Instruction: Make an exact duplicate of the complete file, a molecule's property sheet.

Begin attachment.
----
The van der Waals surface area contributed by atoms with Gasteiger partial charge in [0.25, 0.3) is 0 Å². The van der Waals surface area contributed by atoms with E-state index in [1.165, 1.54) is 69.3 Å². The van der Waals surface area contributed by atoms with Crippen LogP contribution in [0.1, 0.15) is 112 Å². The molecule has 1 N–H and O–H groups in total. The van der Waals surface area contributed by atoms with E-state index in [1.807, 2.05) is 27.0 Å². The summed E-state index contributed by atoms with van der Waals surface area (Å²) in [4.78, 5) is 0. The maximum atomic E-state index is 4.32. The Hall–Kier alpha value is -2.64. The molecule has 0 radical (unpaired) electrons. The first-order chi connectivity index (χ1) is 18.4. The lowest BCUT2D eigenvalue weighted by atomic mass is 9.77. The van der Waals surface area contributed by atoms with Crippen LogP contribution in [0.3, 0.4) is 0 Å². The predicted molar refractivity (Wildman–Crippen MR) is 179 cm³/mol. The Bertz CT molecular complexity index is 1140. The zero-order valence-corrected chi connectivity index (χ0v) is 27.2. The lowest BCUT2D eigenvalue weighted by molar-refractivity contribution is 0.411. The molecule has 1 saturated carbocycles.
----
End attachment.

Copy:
The van der Waals surface area contributed by atoms with Gasteiger partial charge in [0.25, 0.3) is 0 Å². The van der Waals surface area contributed by atoms with E-state index in [1.165, 1.54) is 69.3 Å². The van der Waals surface area contributed by atoms with Crippen LogP contribution in [0.1, 0.15) is 112 Å². The molecule has 1 N–H and O–H groups in total. The van der Waals surface area contributed by atoms with E-state index in [1.807, 2.05) is 27.0 Å². The summed E-state index contributed by atoms with van der Waals surface area (Å²) in [4.78, 5) is 0. The maximum atomic E-state index is 4.32. The Hall–Kier alpha value is -2.64. The molecule has 0 radical (unpaired) electrons. The first-order chi connectivity index (χ1) is 18.4. The lowest BCUT2D eigenvalue weighted by atomic mass is 9.77. The van der Waals surface area contributed by atoms with Crippen LogP contribution in [0.3, 0.4) is 0 Å². The predicted molar refractivity (Wildman–Crippen MR) is 179 cm³/mol. The Bertz CT molecular complexity index is 1140. The zero-order valence-corrected chi connectivity index (χ0v) is 27.2. The lowest BCUT2D eigenvalue weighted by molar-refractivity contribution is 0.411. The molecule has 1 saturated carbocycles.